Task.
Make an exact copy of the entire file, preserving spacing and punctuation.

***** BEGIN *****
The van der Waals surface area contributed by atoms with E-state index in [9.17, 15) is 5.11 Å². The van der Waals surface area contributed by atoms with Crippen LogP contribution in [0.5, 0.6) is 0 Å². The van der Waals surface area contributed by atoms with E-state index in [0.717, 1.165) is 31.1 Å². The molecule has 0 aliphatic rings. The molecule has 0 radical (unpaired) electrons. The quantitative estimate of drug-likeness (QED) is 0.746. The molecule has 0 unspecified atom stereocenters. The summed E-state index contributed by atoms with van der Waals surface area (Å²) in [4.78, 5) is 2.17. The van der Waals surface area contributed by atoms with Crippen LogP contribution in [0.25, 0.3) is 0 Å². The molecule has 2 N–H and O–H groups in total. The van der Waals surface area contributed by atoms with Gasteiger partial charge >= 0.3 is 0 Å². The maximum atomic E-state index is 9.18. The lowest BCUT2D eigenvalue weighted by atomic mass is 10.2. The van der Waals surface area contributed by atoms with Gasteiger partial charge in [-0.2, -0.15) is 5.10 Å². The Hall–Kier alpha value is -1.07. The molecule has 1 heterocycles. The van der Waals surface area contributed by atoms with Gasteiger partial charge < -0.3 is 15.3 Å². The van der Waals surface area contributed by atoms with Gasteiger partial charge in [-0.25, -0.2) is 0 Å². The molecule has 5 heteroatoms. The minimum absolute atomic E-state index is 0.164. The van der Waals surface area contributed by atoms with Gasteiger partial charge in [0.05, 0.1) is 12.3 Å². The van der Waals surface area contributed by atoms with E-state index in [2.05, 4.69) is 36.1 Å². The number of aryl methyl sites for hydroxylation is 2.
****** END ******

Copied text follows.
The van der Waals surface area contributed by atoms with E-state index in [9.17, 15) is 5.11 Å². The van der Waals surface area contributed by atoms with Crippen LogP contribution in [0.5, 0.6) is 0 Å². The van der Waals surface area contributed by atoms with E-state index in [0.717, 1.165) is 31.1 Å². The molecule has 0 aliphatic rings. The molecule has 0 radical (unpaired) electrons. The quantitative estimate of drug-likeness (QED) is 0.746. The molecule has 0 unspecified atom stereocenters. The summed E-state index contributed by atoms with van der Waals surface area (Å²) in [4.78, 5) is 2.17. The van der Waals surface area contributed by atoms with Crippen LogP contribution in [0.25, 0.3) is 0 Å². The molecule has 2 N–H and O–H groups in total. The van der Waals surface area contributed by atoms with Gasteiger partial charge >= 0.3 is 0 Å². The maximum atomic E-state index is 9.18. The lowest BCUT2D eigenvalue weighted by atomic mass is 10.2. The van der Waals surface area contributed by atoms with Gasteiger partial charge in [-0.2, -0.15) is 5.10 Å². The Hall–Kier alpha value is -1.07. The molecule has 1 heterocycles. The van der Waals surface area contributed by atoms with Gasteiger partial charge < -0.3 is 15.3 Å². The van der Waals surface area contributed by atoms with Gasteiger partial charge in [-0.25, -0.2) is 0 Å². The molecule has 5 heteroatoms. The minimum absolute atomic E-state index is 0.164. The van der Waals surface area contributed by atoms with Gasteiger partial charge in [0.05, 0.1) is 12.3 Å². The van der Waals surface area contributed by atoms with E-state index in [2.05, 4.69) is 36.1 Å². The number of aryl methyl sites for hydroxylation is 2.